The Genesis is based on an all-new rear-wheel-drive architecture. (This same structure will host an upcoming two-door Genesis coupe.) The Genesis is sized similar to the Pontiac G8, both in length and wheelbase, and is about six inches shorter than the Chrysler 300.
On the outside, the Genesis looks like the lovechild of a BMW 5 Series and a Mercedes-Benz E Class. Hyundai says the design is "athletic, not so aggressive, assertive, but not polarizing." We agree, though, we feel a little more flavor might draw more customers.
Up front, the trapezoidal grille is reminiscent of a Mercedes design, but instead of rounded headlights, it's flanked by more modern eye-slit headlights. Fog lights are standard on the lower fascia, which also features a large lower air intake. Halogen headlights are standard, and the Technology Package includes auto-leveling high-intensity discharge adaptive headlights that point into turns to improve night-time vision on dark corners.
Character lines echoing the shape of the grille flow into the hood and resolve themselves at the front pillars. The rest of the car has more angular shapes like a BMW instead of the softer, rounder shapes of a Mercedes. The greenhouse is practically identical to that of the 5 Series, right down to the dogleg shape of the rear pillars. Ornamentation along the flanks is minimal, with only an upper beltline that flows from the front wheel openings to the taillights and a kickout at the bottom of the doors. Standard 17-inch wheels fill the wheelwells nicely, and the available 18s look even better.
At the rear, the Genesis has the high trunk line that was so controversial for BMW five years ago but has now come into use by several manufacturers. A lower fascia flanked by dual exhaust gives a hint to the Genesis's sporty character.
Nowhere are the Genesis's luxury intentions more clear than in the cockpit. From the driver's seat, customers are greeted with tight tolerances, chrome accents, and numerous soft-touch materials, including a leather-wrapped dash, a feature usually reserved for much more expensive vehicles. While the materials are certainly nice, the rounded shape of the dash isn't as appealing or modern as the best from Europe.
The driver is presented with electroluminescent gauges with white numbers on a black background and blue accents. The gauges are easy to see and read. There is a small, rectangular display between the two main gauges (speedo and tach) that shows trip computer information.
The base setup includes a small screen at the top of the center stack that shows radio and climate information. Below that are the radio controls and at the bottom of the rounded center stack are 10 buttons devoted to climate control. We would prefer the three easy-to-use knobs that many manufacturers are using these days. The CD slot sits below the center stack and below it is a small cubby to fit CDs and the like.
The center console has an ashtray-type bin below the center stack and behind that is an aluminum plate that houses the shift knob. Two cupholders sit behind the shifter, and the center console bin is big enough to carry most of the small bits we carry day to day, though a flat, rubberized tray in front of the shifter would help, too. More small items storage can be found in fold-out pockets on each door.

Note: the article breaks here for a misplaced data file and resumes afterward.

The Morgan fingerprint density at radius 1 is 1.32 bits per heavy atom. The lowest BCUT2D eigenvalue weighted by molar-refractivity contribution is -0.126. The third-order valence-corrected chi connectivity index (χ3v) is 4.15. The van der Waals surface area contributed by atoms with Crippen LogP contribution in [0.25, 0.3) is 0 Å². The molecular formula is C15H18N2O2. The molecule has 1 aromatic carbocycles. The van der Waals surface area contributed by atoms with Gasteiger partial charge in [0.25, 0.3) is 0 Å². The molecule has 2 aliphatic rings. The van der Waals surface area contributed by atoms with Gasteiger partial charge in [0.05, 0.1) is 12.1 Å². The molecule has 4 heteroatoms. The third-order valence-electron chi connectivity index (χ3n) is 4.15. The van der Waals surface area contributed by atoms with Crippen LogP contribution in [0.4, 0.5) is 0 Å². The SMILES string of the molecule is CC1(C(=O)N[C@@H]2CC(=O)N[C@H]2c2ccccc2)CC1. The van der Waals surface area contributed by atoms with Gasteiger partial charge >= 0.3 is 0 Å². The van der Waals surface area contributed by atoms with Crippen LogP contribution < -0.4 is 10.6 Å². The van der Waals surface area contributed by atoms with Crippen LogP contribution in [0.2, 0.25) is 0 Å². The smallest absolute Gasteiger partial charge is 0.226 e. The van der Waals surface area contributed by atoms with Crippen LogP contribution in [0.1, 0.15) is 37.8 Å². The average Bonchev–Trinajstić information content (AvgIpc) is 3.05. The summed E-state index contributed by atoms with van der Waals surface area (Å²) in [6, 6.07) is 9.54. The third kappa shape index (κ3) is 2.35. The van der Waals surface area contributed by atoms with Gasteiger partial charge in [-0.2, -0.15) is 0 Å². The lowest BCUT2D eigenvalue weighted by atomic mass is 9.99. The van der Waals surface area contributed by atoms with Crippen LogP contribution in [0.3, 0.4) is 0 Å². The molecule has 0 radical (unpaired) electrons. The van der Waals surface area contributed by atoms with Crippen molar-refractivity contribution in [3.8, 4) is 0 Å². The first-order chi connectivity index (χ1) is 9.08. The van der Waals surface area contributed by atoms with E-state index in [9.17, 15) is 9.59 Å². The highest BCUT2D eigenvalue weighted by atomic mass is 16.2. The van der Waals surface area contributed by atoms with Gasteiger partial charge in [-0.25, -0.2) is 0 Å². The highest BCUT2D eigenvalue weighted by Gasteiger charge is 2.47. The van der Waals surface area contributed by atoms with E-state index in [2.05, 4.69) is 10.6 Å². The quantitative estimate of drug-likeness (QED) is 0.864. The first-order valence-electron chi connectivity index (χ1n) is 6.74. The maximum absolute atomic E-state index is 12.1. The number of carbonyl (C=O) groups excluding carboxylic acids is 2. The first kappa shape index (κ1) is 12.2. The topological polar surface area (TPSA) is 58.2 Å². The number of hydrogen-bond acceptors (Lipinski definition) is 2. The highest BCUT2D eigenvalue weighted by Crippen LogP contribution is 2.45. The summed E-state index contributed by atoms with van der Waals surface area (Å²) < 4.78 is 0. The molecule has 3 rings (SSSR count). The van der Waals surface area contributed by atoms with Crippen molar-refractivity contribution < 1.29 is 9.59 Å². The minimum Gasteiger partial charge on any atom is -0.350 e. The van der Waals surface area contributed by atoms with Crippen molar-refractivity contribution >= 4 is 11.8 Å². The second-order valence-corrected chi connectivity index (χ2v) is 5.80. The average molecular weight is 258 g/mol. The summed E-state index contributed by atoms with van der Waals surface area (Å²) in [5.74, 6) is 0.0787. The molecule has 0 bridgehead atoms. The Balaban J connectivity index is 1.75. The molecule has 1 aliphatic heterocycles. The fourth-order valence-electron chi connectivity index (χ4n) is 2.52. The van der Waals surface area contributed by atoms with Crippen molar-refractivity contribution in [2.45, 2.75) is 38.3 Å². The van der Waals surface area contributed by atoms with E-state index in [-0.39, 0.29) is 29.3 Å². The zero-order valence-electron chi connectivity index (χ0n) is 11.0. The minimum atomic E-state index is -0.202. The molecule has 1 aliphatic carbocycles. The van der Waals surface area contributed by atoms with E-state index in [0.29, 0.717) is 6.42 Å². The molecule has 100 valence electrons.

The navigation option features a central multimedia controller for the radio, navigation system, iPod interface, trip computer, Bluetooth phone, and settings in the Driver Information System. It uses a large rotating knob and six buttons. Compared to BMW's iDrive, the Hyundai system is simpler to use, but it still adds a couple steps to simple tasks like programming a radio station. The iPod interface works well, too, displaying songs, artists or playlists on the dashboard screen. However, returning to a previous menu always starts you over alphabetically. It would be nice if the system returned to the last spot you visited. Nonetheless, other manufacturers would do well to study the simplicity of Hyundai's multimedia interface.
The Technology Package includes a 40-gigabyte hard drive to hold music files and navigation map information. Songs can be loaded from CDs or through a USB interface.
Front and rear head and leg room are plentiful. Only tall rear passengers will have a complaint, and probably only with head room. The rear center passenger will also have to deal with the driveshaft hump as well as a seat hump, but four passengers should ride with ease. The front seats are comfortable, but sit up higher than we'd prefer and they don't have all that many adjustments for a car with this level of luxury. Getting in and out is easy.
The trunk is deep, with 15.9 cubic feet of cargo room, but it is a bit compromised by the lack of split folding rear seats. Hyundai opted against them for structural reasons. For some, this may be a deal breaker, but at least a rear pass-through is provided.